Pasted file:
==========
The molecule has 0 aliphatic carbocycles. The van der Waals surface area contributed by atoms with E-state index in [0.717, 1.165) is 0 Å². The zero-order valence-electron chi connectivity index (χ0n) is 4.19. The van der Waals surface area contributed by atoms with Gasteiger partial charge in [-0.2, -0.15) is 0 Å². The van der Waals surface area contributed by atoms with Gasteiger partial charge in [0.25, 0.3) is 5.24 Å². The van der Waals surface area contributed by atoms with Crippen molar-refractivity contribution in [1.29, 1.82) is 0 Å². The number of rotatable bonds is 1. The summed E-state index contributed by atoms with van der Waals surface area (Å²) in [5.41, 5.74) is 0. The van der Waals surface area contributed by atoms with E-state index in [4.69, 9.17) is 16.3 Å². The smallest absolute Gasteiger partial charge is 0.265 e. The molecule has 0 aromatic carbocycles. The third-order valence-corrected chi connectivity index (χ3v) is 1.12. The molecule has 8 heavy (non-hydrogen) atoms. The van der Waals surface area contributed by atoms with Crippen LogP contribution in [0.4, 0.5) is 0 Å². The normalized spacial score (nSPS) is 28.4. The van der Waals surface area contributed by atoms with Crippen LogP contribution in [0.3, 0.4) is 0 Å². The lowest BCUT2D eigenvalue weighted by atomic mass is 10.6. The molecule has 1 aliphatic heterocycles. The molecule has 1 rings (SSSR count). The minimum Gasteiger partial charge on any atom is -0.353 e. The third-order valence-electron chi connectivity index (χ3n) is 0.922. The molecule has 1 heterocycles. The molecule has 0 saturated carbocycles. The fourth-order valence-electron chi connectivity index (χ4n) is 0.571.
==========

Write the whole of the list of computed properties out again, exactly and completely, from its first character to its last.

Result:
The molecule has 0 aliphatic carbocycles. The van der Waals surface area contributed by atoms with E-state index in [0.717, 1.165) is 0 Å². The zero-order valence-electron chi connectivity index (χ0n) is 4.19. The van der Waals surface area contributed by atoms with Gasteiger partial charge in [-0.2, -0.15) is 0 Å². The van der Waals surface area contributed by atoms with Gasteiger partial charge in [0.25, 0.3) is 5.24 Å². The van der Waals surface area contributed by atoms with Crippen molar-refractivity contribution in [1.29, 1.82) is 0 Å². The number of rotatable bonds is 1. The summed E-state index contributed by atoms with van der Waals surface area (Å²) in [5.41, 5.74) is 0. The van der Waals surface area contributed by atoms with E-state index in [4.69, 9.17) is 16.3 Å². The smallest absolute Gasteiger partial charge is 0.265 e. The molecule has 0 aromatic carbocycles. The third-order valence-corrected chi connectivity index (χ3v) is 1.12. The molecule has 8 heavy (non-hydrogen) atoms. The van der Waals surface area contributed by atoms with Crippen LogP contribution in [0.4, 0.5) is 0 Å². The normalized spacial score (nSPS) is 28.4. The van der Waals surface area contributed by atoms with Crippen LogP contribution in [0.3, 0.4) is 0 Å². The lowest BCUT2D eigenvalue weighted by atomic mass is 10.6. The molecule has 1 aliphatic heterocycles. The molecule has 1 rings (SSSR count). The minimum Gasteiger partial charge on any atom is -0.353 e. The third-order valence-electron chi connectivity index (χ3n) is 0.922. The molecule has 1 heterocycles. The molecule has 0 saturated carbocycles. The fourth-order valence-electron chi connectivity index (χ4n) is 0.571.